As stonedranger alluded to, the fresh and bright playing of the quartet behind him at times re-focused the tension into oddly uplifting tomes with a true forward thrust, as opposed to the sometimes stifling morbidity of much of the Corwood canon. In one memorable number, the Corwood rep claimed to find God, swinging his right arm back and forth almost like a marionette as he lyrically swept the streets clean, with Will Johnson’s drum brushes and jig-like beat giving this awkward yet earnest Zombie shuffle the feel of some kind of odd, celebratory number in a musical production gone wrong.

Time and time again, the representative of Corwood Industries would build a foundation of tension and uncertainty, each deliberately almost-half-spoken line adding to the gravitas, which he would then punctuate with piercing shrieks of harmonica, stabbing like a knife.

Susan Alcorn was a revelation. Despite her renown in the realm of improvised music, I’d never had the opportunity to see this unique Houston-bred pedal steel player. Generally playing the dissonant foil to the versatile Ralph White (who alternated between pretty violin work and mesmerizing thumb piano that only added to the David Lynchian vibe), she did unimaginable things with the pedal steel. Clawing, scratching, scraping, thudding, as well as bending some oddly beautiful passages, using her slide and perhaps other objects in unconventional ways, Alcorn stole the show at times. Despite being a true virtuoso at her instrument, Alcorn was the one player who was simply reckless and abrasive, in contrast to White’s consonant and textbook style, and the rhythm section’s easy-going, palatable manner. Without this, the backing band would have lacked the ugliness necessary to effectively flesh out the darkness and unpredictability of Jandek’s songs.

Unpredictable being the key operative word.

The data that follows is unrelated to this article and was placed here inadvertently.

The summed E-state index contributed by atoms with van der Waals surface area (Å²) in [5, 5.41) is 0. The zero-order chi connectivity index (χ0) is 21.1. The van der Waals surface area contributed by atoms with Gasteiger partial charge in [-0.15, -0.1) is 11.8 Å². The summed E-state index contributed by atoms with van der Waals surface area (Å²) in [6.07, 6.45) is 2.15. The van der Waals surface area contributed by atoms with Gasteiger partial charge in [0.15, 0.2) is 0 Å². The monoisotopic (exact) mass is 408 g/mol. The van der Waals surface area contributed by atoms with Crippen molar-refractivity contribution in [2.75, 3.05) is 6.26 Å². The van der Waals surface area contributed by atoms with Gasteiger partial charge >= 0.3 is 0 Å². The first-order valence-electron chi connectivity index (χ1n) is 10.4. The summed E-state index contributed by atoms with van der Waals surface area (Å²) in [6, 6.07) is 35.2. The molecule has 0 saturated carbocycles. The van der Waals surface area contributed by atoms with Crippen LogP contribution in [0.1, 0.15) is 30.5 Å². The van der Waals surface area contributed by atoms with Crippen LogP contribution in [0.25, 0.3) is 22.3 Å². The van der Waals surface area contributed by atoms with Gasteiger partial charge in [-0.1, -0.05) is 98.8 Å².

To me, as an improvised player (though I’m way closer to hack status than anybody in Jandek’s band), I could not stop marveling at the process that was unfolding before us. This randomly assembled band, who had only met at soundcheck, would begin a number, usually with one of the quartet driving the outset in some way. The Corwood representative would then, apparently, mentally flip through a cache of songs that he came prepared to perform, and choose the appropriate one that fit the initial strains of music. It’s possible he predetermined the songs and order, but the sense I got was that he simply chose the songs to fit the intros.

Then, as the vocals cut in and the subject matter began to reveal itself, the music re-shaped itself to fit the story. Time and time again, this is the way it occurred, the cart pulling the dog, and then the dog steering the cart.

There was so much going on between the lines, so much reaction and counter-reaction in that auditorium, so much palpable thought and feeling put into each musical direction, that alone made it a stimulating and memorable musical experience. The fact that the art itself came out golden, and thanks in large part to the rhythm section’s ever-forward brightening of the corners, made it unforgettable, and to me the best show of the year.

5:13 PM  
Anonymous Anonymous said...

was not the best show people.
too bad everyone is from texas and has no idea about avante garde. really it was complacent music. jaw breaking yawns were had by all. when it was over i ran out of the fucking place.